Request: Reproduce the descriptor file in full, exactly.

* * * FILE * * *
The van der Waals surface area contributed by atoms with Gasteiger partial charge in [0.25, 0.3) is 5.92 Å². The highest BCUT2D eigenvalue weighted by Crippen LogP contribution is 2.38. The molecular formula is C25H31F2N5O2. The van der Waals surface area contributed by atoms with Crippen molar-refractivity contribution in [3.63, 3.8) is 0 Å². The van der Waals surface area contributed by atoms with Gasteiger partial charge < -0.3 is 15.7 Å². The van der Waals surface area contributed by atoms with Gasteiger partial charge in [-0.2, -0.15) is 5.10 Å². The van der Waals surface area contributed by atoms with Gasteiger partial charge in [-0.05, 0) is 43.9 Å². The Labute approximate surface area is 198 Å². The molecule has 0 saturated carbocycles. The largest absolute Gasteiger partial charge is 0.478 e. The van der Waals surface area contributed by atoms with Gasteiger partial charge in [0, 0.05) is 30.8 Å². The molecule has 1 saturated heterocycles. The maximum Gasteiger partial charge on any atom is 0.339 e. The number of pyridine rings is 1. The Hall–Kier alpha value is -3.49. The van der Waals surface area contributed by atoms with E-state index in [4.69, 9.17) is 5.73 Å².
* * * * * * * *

The van der Waals surface area contributed by atoms with Gasteiger partial charge in [0.25, 0.3) is 5.92 Å². The highest BCUT2D eigenvalue weighted by Crippen LogP contribution is 2.38. The molecular formula is C25H31F2N5O2. The van der Waals surface area contributed by atoms with Crippen molar-refractivity contribution in [3.63, 3.8) is 0 Å². The van der Waals surface area contributed by atoms with Gasteiger partial charge < -0.3 is 15.7 Å². The van der Waals surface area contributed by atoms with Gasteiger partial charge in [-0.2, -0.15) is 5.10 Å². The van der Waals surface area contributed by atoms with Gasteiger partial charge in [-0.05, 0) is 43.9 Å². The Labute approximate surface area is 198 Å². The molecule has 0 saturated carbocycles. The largest absolute Gasteiger partial charge is 0.478 e. The van der Waals surface area contributed by atoms with Gasteiger partial charge in [0, 0.05) is 30.8 Å². The molecule has 1 saturated heterocycles. The maximum Gasteiger partial charge on any atom is 0.339 e. The number of pyridine rings is 1. The Hall–Kier alpha value is -3.49. The van der Waals surface area contributed by atoms with E-state index in [4.69, 9.17) is 5.73 Å².